Maher Said, owner of Nazareth Bread, took a big risk starting the Middle Eastern/Greek restaurant on West Market Street in Greensboro.
"It was a 50/50 chance because you come into the south and really there are not many people familiar with this food."
It was hard to imagine how Nazareth Bread could be a risky enterprise after tasting one of the signature Entrees, the "Mixed Grill.” The plate included delicious adana kabob, shish kabob, chicken kabob along with hummus and salad, all of which took up enough room on the plate to completely cover the homemade pita bread. I’m sure lots of people are happy that he took a chance, especially around lunchtime.
"I was willing to cook anything but I studied the area and I figured there’s something missing here, Middle Eastern food. I could have only served hamburgers but I figure, you know, let’s do something different. Let’s really make it authentic."
Maher has too much knowledge of Middle Eastern cuisine to fit onto one menu. He’s constantly inventing lunch specials so that even his most loyal customers can look forward to something new. One day the lunch special is grilled chicken chops smothered in a with sweet and spicy apple-flavored sauce and topped with feta cheese. The next day it’s soup with peas, carrots, and potatoes cooked with a little mint. Then it's veal chops with ginger onion sauce.
Maher also provides a variety of American food, Burgers and Hoagies mostly, that are meant to attract customers aren’t quite ready to try Middle Eastern food. The large menu spanning from one end of the serving counter to the other has Middle Eastern and Greek food on the left and American food on the right.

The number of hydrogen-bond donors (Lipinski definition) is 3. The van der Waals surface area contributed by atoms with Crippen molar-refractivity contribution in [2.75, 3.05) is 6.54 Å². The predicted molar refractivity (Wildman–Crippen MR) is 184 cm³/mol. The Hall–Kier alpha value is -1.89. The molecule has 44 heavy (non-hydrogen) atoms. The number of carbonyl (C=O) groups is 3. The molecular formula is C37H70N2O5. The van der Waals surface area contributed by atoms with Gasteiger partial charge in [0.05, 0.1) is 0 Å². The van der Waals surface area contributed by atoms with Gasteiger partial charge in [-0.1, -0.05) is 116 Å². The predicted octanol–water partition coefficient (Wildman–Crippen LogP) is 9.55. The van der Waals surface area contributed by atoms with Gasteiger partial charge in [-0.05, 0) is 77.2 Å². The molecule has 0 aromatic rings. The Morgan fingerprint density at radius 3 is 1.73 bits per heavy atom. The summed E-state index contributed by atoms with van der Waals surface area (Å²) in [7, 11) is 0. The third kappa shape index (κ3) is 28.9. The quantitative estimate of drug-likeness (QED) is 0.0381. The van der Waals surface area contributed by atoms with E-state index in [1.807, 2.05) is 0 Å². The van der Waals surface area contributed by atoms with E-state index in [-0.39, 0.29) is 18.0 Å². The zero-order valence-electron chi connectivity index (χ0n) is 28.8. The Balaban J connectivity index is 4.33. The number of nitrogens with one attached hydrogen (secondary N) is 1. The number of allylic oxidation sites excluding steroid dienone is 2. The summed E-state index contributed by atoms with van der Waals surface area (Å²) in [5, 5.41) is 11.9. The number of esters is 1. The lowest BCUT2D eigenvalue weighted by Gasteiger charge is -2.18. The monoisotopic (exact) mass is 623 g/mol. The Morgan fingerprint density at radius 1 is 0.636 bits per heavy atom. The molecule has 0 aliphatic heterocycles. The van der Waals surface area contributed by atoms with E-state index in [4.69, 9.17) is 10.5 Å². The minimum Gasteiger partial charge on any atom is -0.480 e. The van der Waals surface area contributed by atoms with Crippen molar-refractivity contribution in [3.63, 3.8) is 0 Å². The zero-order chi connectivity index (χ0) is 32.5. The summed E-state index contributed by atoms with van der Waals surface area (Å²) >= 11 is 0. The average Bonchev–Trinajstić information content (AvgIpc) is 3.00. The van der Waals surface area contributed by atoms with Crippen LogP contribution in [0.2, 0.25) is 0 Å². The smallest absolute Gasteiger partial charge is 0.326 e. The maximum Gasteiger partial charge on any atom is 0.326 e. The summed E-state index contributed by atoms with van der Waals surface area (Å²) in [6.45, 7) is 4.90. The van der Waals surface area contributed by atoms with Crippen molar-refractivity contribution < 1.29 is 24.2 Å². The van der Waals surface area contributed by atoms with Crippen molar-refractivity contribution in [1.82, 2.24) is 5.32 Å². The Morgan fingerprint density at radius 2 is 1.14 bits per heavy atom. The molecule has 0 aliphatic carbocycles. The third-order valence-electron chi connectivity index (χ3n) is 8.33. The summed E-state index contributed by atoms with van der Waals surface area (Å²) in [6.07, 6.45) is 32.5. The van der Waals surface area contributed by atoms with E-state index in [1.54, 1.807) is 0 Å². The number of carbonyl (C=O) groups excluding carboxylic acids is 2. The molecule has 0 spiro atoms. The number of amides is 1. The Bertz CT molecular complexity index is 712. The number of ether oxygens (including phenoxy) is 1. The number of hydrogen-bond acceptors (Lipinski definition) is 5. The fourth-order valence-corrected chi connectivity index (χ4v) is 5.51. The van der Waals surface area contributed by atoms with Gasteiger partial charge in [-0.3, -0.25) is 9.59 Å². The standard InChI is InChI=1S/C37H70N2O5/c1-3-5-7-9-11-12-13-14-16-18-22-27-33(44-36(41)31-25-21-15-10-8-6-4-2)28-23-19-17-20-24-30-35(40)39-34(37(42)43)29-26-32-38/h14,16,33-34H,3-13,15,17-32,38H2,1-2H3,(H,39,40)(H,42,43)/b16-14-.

"That’s where I was very careful. If a family comes maybe two are familiar with middle eastern food and three are not...they can grab a hamburger or they can grab a steak and cheese and then they can take a bight (of Middle Eastern food) from their friend."
The spacious restaurant is inside a building that once held a furniture store and later a commercial gym. Now Maher owns the building and has enough space to run an entire bakery as part of the operation. Besides the pita bread, He provides sesame bagels, bread, and other baked goods for a number of other businesses. Baklava and coconut macaroons are for sale at the counter. They homemade and it’s obvious at first bight.
Maher is from Nazareth and came to New York in 1990. He went to culinary arts school and then worked at the Russian Tea Room, the iconic Manhattan restaurant that has been the swanky setting of, and inspiration for, several major motion pictures.
"I never even thought about working with Russian food, caviars and chicken kiev and all. In a couple of months, I picked up everything. I was as good as people who have been there for years. But If I had not had the experience, it would have been hard."
It doesn’t take long to see that hospitality is valued at Nazareth Bread.
“Everybody is respected equally here. We’re very happy to see different types of people. Different cultures. Different faiths. Different everything. It just makes it interesting. People love to see all these people sitting around each other. You can see the Priest. You can see the Rabbi. You can see the Imam. They all come and eat here."